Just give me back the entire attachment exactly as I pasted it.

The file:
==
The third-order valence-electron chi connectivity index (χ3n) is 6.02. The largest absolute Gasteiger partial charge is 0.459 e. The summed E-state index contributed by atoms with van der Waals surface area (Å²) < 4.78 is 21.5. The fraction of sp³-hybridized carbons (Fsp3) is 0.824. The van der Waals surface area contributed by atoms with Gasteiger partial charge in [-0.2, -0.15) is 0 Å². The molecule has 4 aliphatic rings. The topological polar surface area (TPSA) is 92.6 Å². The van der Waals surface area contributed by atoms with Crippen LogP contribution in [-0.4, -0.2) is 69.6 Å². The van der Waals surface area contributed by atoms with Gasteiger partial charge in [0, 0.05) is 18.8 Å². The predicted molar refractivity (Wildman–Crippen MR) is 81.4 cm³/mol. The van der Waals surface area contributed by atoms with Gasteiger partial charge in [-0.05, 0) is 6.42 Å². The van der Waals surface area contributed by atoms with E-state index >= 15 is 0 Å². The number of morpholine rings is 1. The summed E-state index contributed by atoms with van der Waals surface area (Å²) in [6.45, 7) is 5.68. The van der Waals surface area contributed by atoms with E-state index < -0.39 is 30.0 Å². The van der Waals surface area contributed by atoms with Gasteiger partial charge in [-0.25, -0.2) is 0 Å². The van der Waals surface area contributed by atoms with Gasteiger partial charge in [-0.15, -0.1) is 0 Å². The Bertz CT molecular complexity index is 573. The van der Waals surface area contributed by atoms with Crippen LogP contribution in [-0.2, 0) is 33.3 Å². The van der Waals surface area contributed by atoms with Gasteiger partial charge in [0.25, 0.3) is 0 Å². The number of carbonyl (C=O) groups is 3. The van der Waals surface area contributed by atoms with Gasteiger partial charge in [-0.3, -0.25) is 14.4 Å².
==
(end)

The third-order valence-electron chi connectivity index (χ3n) is 6.02. The largest absolute Gasteiger partial charge is 0.459 e. The summed E-state index contributed by atoms with van der Waals surface area (Å²) < 4.78 is 21.5. The fraction of sp³-hybridized carbons (Fsp3) is 0.824. The van der Waals surface area contributed by atoms with Gasteiger partial charge in [-0.2, -0.15) is 0 Å². The molecule has 4 aliphatic rings. The topological polar surface area (TPSA) is 92.6 Å². The van der Waals surface area contributed by atoms with Crippen LogP contribution in [-0.4, -0.2) is 69.6 Å². The van der Waals surface area contributed by atoms with Gasteiger partial charge in [0, 0.05) is 18.8 Å². The predicted molar refractivity (Wildman–Crippen MR) is 81.4 cm³/mol. The van der Waals surface area contributed by atoms with Gasteiger partial charge in [-0.05, 0) is 6.42 Å². The van der Waals surface area contributed by atoms with E-state index >= 15 is 0 Å². The number of morpholine rings is 1. The summed E-state index contributed by atoms with van der Waals surface area (Å²) in [6.45, 7) is 5.68. The van der Waals surface area contributed by atoms with E-state index < -0.39 is 30.0 Å². The van der Waals surface area contributed by atoms with Gasteiger partial charge in [-0.25, -0.2) is 0 Å². The van der Waals surface area contributed by atoms with Gasteiger partial charge in [-0.15, -0.1) is 0 Å². The Bertz CT molecular complexity index is 573. The van der Waals surface area contributed by atoms with Crippen LogP contribution in [-0.2, 0) is 33.3 Å². The van der Waals surface area contributed by atoms with Gasteiger partial charge in [0.25, 0.3) is 0 Å². The number of carbonyl (C=O) groups is 3. The van der Waals surface area contributed by atoms with Gasteiger partial charge in [-0.3, -0.25) is 14.4 Å².